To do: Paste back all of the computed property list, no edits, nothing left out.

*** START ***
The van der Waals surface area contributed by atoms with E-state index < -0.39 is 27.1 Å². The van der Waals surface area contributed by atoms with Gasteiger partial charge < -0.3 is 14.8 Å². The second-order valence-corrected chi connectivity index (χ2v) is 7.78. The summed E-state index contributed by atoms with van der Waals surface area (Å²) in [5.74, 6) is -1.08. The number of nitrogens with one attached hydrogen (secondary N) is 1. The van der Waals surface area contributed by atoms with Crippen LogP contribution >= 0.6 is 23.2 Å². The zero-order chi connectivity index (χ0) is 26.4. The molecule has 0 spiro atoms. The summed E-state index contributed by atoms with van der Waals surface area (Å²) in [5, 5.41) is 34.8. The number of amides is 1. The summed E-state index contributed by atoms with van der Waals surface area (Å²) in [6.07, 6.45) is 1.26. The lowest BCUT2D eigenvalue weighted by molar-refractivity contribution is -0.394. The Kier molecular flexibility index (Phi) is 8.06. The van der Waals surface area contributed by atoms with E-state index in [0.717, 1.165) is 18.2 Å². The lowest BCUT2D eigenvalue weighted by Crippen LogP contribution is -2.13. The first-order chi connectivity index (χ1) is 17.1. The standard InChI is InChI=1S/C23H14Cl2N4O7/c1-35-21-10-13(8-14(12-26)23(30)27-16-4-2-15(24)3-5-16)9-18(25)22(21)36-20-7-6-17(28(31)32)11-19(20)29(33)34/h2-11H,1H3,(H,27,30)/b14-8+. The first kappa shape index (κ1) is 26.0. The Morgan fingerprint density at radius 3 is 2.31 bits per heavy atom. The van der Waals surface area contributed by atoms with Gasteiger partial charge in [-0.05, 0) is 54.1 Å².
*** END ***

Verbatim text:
The van der Waals surface area contributed by atoms with E-state index < -0.39 is 27.1 Å². The van der Waals surface area contributed by atoms with Gasteiger partial charge < -0.3 is 14.8 Å². The second-order valence-corrected chi connectivity index (χ2v) is 7.78. The summed E-state index contributed by atoms with van der Waals surface area (Å²) in [5.74, 6) is -1.08. The number of nitrogens with one attached hydrogen (secondary N) is 1. The van der Waals surface area contributed by atoms with Crippen LogP contribution >= 0.6 is 23.2 Å². The zero-order chi connectivity index (χ0) is 26.4. The molecule has 0 spiro atoms. The summed E-state index contributed by atoms with van der Waals surface area (Å²) in [5, 5.41) is 34.8. The number of amides is 1. The summed E-state index contributed by atoms with van der Waals surface area (Å²) in [6.07, 6.45) is 1.26. The lowest BCUT2D eigenvalue weighted by molar-refractivity contribution is -0.394. The Kier molecular flexibility index (Phi) is 8.06. The van der Waals surface area contributed by atoms with E-state index in [0.717, 1.165) is 18.2 Å². The lowest BCUT2D eigenvalue weighted by Crippen LogP contribution is -2.13. The first-order chi connectivity index (χ1) is 17.1. The standard InChI is InChI=1S/C23H14Cl2N4O7/c1-35-21-10-13(8-14(12-26)23(30)27-16-4-2-15(24)3-5-16)9-18(25)22(21)36-20-7-6-17(28(31)32)11-19(20)29(33)34/h2-11H,1H3,(H,27,30)/b14-8+. The first kappa shape index (κ1) is 26.0. The Morgan fingerprint density at radius 3 is 2.31 bits per heavy atom. The van der Waals surface area contributed by atoms with Gasteiger partial charge in [-0.05, 0) is 54.1 Å².